Tours | Categories (New, Hot) | Map
Alcohol - Ancient - Animal - Architecture - Art - Aviation - Boxing - Celebrity - Charity - Children - Church - Cinema - Comedy - Crime - Dance - Death - Disaster - Drugs - Fashion - Food - Gambling - Ghost - Grave - Health - Historical - Industry - Justice - LGBT - Literary - Look Up - Medical - Military - Motoring - Murder - Museum - Music - Nature - Naval - Paranormal - Pioneer - Poetry - Police - Politics - Pub - Public Amenities - Quirky - Religion - Retail - Ripper - River - Royalty - Science - Sculpture - Sex - Signs - Society - Sport - Subterranean - Technology - Theatre - Train - Transport - Tube - TV - Weather -
IN THE NEWS
TOUR OF THE MONTH
ON THIS DAY IN LONDON
20th June 1837 Queen Victoria receives the news from the Archbishop of Canterbury that her uncle William IV had died and she was now queen.
Tinker Tailor Soldier Spy Home
This is where Le Carre's Tinker Tailor Soldier Spy lived.
Location: 9 Bywater Street, Kensington, London
Description: In John Le Carre's famous book turned film Tinker Tailor Soldier Spy, the main character George Smiley lived here.
The spy novel, first published in 1974, is the first volume of a trilogy informally known as The Karla Trilogy.
In the novel, George Smiley, the old, estranged, overweight, taciturn and sharp-minded protagonist, is recalled from his uneasy retirement when there are signs that one of the top-ranking officers of the British Secret Intelligence Service (referred to throughout as The Circus) is a Soviet mole.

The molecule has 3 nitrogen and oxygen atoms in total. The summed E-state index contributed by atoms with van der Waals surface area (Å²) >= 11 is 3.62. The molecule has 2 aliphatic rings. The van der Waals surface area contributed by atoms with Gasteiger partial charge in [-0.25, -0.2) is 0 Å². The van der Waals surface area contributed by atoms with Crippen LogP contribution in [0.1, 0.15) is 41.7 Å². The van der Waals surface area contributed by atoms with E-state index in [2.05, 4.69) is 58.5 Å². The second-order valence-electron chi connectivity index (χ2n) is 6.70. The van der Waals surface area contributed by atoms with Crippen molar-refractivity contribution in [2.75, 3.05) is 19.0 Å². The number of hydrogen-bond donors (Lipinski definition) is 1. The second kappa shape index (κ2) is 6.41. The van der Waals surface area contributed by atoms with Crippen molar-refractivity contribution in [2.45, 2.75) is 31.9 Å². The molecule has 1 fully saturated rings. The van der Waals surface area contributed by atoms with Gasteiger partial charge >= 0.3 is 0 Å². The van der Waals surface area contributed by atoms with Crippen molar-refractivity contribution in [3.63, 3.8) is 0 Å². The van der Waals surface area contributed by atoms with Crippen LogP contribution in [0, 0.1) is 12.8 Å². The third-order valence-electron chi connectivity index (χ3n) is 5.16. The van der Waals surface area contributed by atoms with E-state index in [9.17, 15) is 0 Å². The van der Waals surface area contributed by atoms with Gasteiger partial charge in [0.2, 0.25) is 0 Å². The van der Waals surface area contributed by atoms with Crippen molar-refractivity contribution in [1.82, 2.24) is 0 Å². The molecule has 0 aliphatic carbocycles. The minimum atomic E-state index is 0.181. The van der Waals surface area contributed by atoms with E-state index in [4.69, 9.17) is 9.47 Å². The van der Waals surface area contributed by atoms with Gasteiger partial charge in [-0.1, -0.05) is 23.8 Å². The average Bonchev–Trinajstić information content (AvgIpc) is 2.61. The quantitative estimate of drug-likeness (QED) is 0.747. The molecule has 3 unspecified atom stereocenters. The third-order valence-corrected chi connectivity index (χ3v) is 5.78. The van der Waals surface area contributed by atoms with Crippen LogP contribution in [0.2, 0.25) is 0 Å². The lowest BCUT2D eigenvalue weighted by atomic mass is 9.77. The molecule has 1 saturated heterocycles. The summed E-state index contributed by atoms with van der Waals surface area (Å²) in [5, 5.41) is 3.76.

Here's a brief excerpt:
And if Ann wanted to return, well, he would show her the door. Or not show her the door according to, well, how much she wanted to return. Consoled by these visions Smiley arrived at the King's Road, where he paused on the pavement as if waiting to cross. To either side, festive boutiques. Before him, his own Bywater Street, a cul-de-sac exactly one hundred and seventeen of his own paces long. When he had first come to live here these Georgian cottages had a modest, down-at-heel charm, with young couples making do on fifteen pounds
a week and a tax-free lodger hidden in the basement. Now steel screens protected their lower windows and for each house three cars jammed the kerb. From long habit Smiley passed these in review, checking which were familiar, which were not; of the unfamiliar, which had aerials and extra mirrors, which were the closed vans that watchers like. Partly he did this as a test of memory, a private Kim's game to preserve his mind from the atrophy of retirement, just as on other days he learnt the names of the shops along his bus route to the British Museum; just as he knew how many stairs there were to each flight of his own house and which way each of the twelve doors opened.
But Smiley had a second reason which was fear, the secret fear that follows every professional to his grave. Namely, that one day, out of a past so complex that he himself could not remember all the enemies he might have made, one of them would find him and demand the reckoning.
At the bottom of the street a neighbour was exercising her dog; seeing him, she
lifted her head to say something but he ignored her, knowing it would be about
Ann. He crossed the road. His house was in darkness, the curtains were as he had
left them. He climbed the six steps to the front door. Since Ann's departure,
his cleaning woman had also left: no one but Ann had a key. There were two
locks, a Banham deadlock and a Chubb Pipekey, and two splinters of his own
manufacture, splits of oak each the size of a thumbnail, wedged into the lintel
above and below the Banham. They were a hangover from his days in the field.
Recently, without knowing why, he had started using them again; perhaps he
didn't want her to take him by surprise.
With the tips of his fingers he
discovered each in turn. The routine over, he unlocked the door, pushed it open and felt the midday mail slithering over the carpet.